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VSL's Long-Awaited Vienna MIR Reverb Software Launch Showcased Through Specially Designed Advanced Surround System

Vienna Symphonic Library premiered its long-awaited Vienna MIR reverb software at the 2009 Winter NAMM Show, in daily demonstrations within an intimate, soundproof Presentation Cube. The "Cube" was originally created by Austrian acoustics designer, Peter Willensdorfer of tonachitektur for VSL's first public appearance at the 2002 AES Convention. In anticipation of VSL's new launch in January, VSL decided to completely renovate the Cube—from the aesthetics to the audio—featuring Blue Sky's state-of-the-art Sky System One 5.1 Surround System.

VSL's long-time Senior Audio Engineer, and an independent music producer, recording/mixing-engineer, Dietmar "Dietz" Tinhof took control of the redesign. As a Blue Sky user and aficionado, he was confident that the Sky System One surround setup would be the ideal audio provider to showcase the new VSL software in the Cube, and worked in conjunction with Austrian distributor, Wolfgang Sauter from ProPerformance, to arrange the systems.

"For the release of Vienna MIR, a development we have been working on for five years, VSL decided to refurbish the Cube from ground up," Dietz recounted. "Apart from the visual changes, the main goal was to include a full-blown surround monitoring system to allow for the most convincing listening experience of the new approach Vienna MIR brings to virtual orchestration. I've been a big fan of Blue Sky monitors since I first heard them and use a 5.1 MediaDesk—a small, but incredibly honest and powerful monitoring system—in my workspace at home. My kids have their own EXO systems, and I've successfully suggested ProDesk and System One-setups to producers I worked with, or customers of the VSL. The sound and feature-set of the Sky System were the ideal choice for the setup we had in mind for the Cube. The fact that it's a sealed monitoring system (opposed to ported loudspeakers) made it much easier to fit it into a very peculiar listening environment like the Cube, which has quite a few acoustic idiosyncrasies due to its form and size."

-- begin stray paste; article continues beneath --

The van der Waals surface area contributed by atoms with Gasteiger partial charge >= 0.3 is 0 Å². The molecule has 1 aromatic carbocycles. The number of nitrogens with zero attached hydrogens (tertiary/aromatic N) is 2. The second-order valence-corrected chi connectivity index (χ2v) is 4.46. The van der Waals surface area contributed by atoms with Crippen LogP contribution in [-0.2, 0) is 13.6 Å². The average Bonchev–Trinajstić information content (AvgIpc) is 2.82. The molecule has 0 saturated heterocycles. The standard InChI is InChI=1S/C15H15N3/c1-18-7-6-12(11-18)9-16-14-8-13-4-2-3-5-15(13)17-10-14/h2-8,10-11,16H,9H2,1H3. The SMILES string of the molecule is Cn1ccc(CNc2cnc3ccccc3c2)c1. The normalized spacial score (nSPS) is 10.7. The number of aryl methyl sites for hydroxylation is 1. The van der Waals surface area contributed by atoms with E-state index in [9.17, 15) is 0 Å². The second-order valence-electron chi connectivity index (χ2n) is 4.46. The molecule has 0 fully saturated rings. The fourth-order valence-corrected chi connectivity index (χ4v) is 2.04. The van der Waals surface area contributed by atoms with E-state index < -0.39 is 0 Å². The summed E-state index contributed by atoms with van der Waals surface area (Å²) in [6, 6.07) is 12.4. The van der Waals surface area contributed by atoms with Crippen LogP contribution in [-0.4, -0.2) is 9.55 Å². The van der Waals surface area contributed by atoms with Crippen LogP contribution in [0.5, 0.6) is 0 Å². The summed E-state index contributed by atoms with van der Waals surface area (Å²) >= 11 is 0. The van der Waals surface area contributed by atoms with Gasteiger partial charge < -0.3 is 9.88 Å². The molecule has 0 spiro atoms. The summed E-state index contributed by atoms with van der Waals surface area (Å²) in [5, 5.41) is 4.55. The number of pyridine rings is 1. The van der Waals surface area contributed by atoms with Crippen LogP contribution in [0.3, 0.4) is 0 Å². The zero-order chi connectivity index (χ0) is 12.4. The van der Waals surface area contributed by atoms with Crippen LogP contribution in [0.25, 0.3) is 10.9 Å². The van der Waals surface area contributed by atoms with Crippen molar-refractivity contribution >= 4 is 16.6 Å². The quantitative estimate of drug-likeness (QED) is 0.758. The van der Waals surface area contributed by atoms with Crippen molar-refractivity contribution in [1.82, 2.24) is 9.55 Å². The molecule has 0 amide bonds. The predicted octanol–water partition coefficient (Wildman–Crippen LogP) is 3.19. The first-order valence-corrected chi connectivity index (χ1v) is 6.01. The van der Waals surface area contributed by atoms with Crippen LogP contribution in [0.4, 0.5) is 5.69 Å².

They arranged for two identical systems—one sent to Los Angeles in the Cube's container by ship, months before the NAMM-show started; the other was installed in the studio of the VSL's resident composer, Christian Kardeis. "We knew we could work on our demo material until the moment we left for the airport," Dietz explained, "knowing that our mixes would translate perfectly inside the Cube."

With the small size constraints of the Cube—a 13.1-foot square space—there were inherent challenges of the room acoustics. "There is no proper way to implement a 'text-book' ITU-surround circle if you actually want to use all the space of a quadratic room," he recalled, "not just the remaining in-circle. We got off lightly, though, by implementing delays in the millisecond-range for the center speaker, and larger ones for the surround speakers. The transmission of the bass frequencies was obviously the biggest problem, and we overcame this problem partly by equipping the system with two woofers instead of just one for better spatial dispersion of the bass. The woofers were positioned slightly off-center on the front side of the cube, aimed at opposite directions, which gave us the most convincing overall frequency response. But I have to admit that even after intensive measurements, tuning and moving the woofers around, the laws of physics showed the limits of a small room in this regard, there was a quite perceptible exaggeration of frequencies below 60 Hz in certain spots of the room - something our listeners seemed to enjoy as additional 'wow-factor'".

From the Cube's visual and conceptional design to the sound and the transient response, the demo proved an immeasurable success for VSL—from company personnel and show attendees alike. "We had four days of flawless, great-sounding performances during the Winter-NAMM show. Many people who attended our presentations commented about the great acoustical setting within the VSL's Cube; some of the more involved people were especially surprised by the satellite-concept of our System One, and got excited by the view op the dedicated remote-controller. Quite a few visitors in the Cube were convinced that we had the speakers on display! I would choose the same system again in a second, for this or any application."

For more about Dietmar "Dietz" Tinhof, go to: http://www.mixedbydietz.com/

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